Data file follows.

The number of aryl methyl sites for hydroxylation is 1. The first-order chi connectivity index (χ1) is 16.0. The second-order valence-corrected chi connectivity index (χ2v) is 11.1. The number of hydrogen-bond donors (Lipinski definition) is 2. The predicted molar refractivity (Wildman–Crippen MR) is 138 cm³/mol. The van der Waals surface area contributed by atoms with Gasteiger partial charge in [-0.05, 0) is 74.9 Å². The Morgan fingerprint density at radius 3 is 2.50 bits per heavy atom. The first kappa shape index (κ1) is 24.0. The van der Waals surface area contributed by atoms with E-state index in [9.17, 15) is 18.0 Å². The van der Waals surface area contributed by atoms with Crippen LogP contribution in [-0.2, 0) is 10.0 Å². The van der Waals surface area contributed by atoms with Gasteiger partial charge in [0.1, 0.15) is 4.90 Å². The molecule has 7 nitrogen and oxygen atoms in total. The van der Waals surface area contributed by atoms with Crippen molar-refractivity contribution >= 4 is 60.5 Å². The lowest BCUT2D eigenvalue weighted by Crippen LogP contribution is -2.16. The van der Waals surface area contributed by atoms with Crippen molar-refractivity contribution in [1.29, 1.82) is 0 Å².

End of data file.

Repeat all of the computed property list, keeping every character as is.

The number of aryl methyl sites for hydroxylation is 1. The first-order chi connectivity index (χ1) is 16.0. The second-order valence-corrected chi connectivity index (χ2v) is 11.1. The number of hydrogen-bond donors (Lipinski definition) is 2. The predicted molar refractivity (Wildman–Crippen MR) is 138 cm³/mol. The van der Waals surface area contributed by atoms with Gasteiger partial charge in [-0.05, 0) is 74.9 Å². The Morgan fingerprint density at radius 3 is 2.50 bits per heavy atom. The first kappa shape index (κ1) is 24.0. The van der Waals surface area contributed by atoms with E-state index in [9.17, 15) is 18.0 Å². The van der Waals surface area contributed by atoms with Crippen LogP contribution in [-0.2, 0) is 10.0 Å². The van der Waals surface area contributed by atoms with Gasteiger partial charge in [0.1, 0.15) is 4.90 Å². The molecule has 7 nitrogen and oxygen atoms in total. The van der Waals surface area contributed by atoms with Crippen molar-refractivity contribution >= 4 is 60.5 Å². The lowest BCUT2D eigenvalue weighted by Crippen LogP contribution is -2.16. The van der Waals surface area contributed by atoms with Crippen molar-refractivity contribution in [1.29, 1.82) is 0 Å².